None of this, I feel confident in predicting, would have come up at the trial of Northstar. As Graham has pointed out, the entire basis of the X-books would seem to be straight white guys writing stories about how the oppressed shouldn't get too far out of line. Any dissection that Byrne got around to on the subject would almost certainly be enraging beyond words.
Still, it would have been an interesting form of enraging. Sadly, we'll never get to find out, because proceedings are interrupted when Talisman discovers Caliber has broken out of jail - and is busy trading blows with James Hudson...
Up From Lazarus' Box
So Guardian is back. Walter Langkowski makes a quip about this being the sort of thing that only happens in comic books, but looking back over the X-books in particular it's interesting how free they are of hero recycling. Once you filter out the kind of immediate resurrection Claremont specialises in (see Grey, Jean or New Mutants, all of the), there's really only Xavier in the '60s to point toward.
So give Byrne credit, he does a fairly good job of lampooning the practice before it even solidified into a cliche. Well, I think he's lampooning it. It can be hard to tell with Byrne which of the excesses are ironic and which are meant to be taken literally. I mean, I assume the idea that Hudson escaped death by using the explosion that apparently killed him as a gate into the space-time continuum allowing him to escape to C 8000 BC Ganymede and befriend the floating jellyfish/Cthulhu beings that live there so they could rebuild him as a cyborg and put him in suspended animation until he could hop into the rocket home - *deep breath* - is supposed to be obviously over the top. Certainly the fact that the story proves to be utter bollocks in a few issues suggests that.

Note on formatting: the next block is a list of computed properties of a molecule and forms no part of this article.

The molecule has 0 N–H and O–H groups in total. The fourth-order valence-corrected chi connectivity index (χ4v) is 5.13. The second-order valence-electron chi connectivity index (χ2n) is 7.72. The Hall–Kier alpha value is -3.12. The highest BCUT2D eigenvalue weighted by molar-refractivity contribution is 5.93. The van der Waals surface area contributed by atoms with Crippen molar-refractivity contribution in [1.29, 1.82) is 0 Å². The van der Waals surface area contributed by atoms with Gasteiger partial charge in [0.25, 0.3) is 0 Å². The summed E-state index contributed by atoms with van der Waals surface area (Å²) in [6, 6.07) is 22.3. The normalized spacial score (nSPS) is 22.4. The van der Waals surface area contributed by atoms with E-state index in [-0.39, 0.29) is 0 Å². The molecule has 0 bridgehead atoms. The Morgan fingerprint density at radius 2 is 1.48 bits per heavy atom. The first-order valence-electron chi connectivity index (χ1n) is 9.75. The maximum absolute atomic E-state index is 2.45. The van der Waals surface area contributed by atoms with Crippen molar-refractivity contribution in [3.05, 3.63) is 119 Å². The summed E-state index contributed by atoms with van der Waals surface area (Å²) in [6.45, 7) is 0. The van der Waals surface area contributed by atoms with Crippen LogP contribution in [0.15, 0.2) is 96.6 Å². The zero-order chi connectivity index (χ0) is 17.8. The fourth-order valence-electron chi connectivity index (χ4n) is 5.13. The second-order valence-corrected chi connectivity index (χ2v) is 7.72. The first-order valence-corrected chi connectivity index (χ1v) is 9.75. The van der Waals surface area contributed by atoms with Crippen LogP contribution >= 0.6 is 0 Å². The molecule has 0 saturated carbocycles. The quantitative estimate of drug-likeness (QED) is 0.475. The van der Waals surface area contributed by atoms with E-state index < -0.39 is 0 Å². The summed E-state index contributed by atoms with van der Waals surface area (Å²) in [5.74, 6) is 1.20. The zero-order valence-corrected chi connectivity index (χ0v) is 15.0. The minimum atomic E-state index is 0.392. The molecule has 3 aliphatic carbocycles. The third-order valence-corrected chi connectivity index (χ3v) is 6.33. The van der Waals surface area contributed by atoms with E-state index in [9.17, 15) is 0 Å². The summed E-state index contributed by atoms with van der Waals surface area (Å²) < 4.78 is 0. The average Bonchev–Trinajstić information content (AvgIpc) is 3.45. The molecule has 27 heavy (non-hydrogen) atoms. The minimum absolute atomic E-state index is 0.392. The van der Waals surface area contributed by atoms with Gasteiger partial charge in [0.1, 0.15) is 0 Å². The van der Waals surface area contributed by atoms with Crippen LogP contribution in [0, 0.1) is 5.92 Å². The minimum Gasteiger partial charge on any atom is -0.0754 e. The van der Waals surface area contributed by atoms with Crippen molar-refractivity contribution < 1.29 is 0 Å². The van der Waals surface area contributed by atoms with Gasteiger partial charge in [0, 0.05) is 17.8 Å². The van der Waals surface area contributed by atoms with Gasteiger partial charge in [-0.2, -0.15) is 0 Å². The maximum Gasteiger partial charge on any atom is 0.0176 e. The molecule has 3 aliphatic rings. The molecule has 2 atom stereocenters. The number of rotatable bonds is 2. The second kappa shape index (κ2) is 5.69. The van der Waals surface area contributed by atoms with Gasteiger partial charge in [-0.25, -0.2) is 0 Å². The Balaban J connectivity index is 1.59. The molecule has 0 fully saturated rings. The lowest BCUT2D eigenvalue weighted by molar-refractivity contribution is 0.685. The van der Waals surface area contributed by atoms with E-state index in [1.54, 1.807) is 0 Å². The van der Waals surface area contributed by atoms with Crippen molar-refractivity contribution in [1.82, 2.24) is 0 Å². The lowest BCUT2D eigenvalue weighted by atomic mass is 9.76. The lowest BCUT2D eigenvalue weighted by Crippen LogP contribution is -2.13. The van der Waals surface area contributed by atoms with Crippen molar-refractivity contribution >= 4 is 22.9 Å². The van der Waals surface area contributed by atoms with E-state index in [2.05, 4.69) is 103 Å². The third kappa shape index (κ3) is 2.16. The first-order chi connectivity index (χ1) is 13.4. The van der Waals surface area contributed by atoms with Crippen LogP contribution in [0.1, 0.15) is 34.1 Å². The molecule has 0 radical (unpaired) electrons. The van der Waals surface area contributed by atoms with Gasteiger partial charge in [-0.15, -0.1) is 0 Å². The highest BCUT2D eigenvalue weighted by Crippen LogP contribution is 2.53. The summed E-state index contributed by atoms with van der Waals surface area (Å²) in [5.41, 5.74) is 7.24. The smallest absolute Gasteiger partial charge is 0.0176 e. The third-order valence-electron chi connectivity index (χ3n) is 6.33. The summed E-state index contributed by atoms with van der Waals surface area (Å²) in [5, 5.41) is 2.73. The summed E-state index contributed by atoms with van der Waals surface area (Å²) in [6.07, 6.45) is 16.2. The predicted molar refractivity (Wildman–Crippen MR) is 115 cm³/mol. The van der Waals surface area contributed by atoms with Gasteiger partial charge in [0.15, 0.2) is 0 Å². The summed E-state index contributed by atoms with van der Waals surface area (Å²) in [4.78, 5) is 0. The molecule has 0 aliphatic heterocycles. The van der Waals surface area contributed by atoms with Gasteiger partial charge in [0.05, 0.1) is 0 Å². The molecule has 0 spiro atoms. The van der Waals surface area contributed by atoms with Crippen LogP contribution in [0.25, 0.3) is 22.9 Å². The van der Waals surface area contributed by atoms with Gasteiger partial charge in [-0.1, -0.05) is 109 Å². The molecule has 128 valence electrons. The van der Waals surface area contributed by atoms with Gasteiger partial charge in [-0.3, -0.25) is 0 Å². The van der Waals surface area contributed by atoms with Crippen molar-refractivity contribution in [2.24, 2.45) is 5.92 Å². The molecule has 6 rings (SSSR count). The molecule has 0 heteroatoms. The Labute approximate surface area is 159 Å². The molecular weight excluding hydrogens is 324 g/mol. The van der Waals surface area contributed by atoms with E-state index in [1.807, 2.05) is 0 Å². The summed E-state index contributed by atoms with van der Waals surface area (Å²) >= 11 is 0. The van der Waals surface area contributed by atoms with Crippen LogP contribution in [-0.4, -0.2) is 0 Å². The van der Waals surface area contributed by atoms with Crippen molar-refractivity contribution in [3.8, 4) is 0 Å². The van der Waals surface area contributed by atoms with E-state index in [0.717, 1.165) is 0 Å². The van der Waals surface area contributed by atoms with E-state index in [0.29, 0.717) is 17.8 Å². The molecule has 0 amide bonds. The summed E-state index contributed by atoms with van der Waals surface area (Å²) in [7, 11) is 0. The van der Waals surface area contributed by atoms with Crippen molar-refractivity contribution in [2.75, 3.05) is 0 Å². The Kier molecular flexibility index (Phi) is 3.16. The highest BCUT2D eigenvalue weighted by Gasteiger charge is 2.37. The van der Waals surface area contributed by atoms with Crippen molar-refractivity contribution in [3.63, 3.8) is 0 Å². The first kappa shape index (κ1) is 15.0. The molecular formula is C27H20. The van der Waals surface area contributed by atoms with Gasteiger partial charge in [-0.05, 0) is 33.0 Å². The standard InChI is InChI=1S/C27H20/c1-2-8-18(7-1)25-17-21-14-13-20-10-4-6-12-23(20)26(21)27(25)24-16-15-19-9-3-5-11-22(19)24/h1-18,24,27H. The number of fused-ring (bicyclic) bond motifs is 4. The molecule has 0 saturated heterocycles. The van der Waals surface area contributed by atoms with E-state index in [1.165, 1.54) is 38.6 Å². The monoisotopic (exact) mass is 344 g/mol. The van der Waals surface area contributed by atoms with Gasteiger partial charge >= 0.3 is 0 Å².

Even so, though, the idea of intelligent jellied invertebrates carrying on in the orbit of Jupiter actually sounds a good deal more interesting than Heather's tearful admission that her life does not exist beyond her husband. Which is the main problem here, actually. Before the reveal about what's really going on with Mac, his story seems more interesting than the one Byrne is focused on. After it, you've just got six pages of lies and another round of Caliber getting beaten up.
Still, for all that I've already lamented the fact that another car-crash issue of Alpha Flight would give me something to talk at length about, I suppose any issue that's no more than mildly uninteresting should count as a win at this point.
This story takes place over a single day. There's no indication of how soon it takes place after Alpha's return from the alternate dimension where Snowbird finally achieved her goal. From Walter's dialogue about the difficulty in adjusting to a metal body, it can't be all that long - there's also the matter of how long Aurora was willing to sit on her info about her brother, but then she's already been doing that for a little while, so who knows.
Given how far behind this series is to its cousins, I want to move things forwards quickly; I think a fortnight from the destruction of Walter's body isn't utterly unreasonable, so that's what I'll go for.
Thursday 24th May 1984.
"Ah-ha! The dread "harmless boulder lying around minding its own business!" Have at you!!"
Walter Langkowski decides not to let his new status as a ghost in the machine bother him. Right up until Aurora tells him she's not sure she can love him any more, that is. How fortunate that Bochs has overheard and explained how Aurora clearly can't love someone who isn't doing her on a regular basis.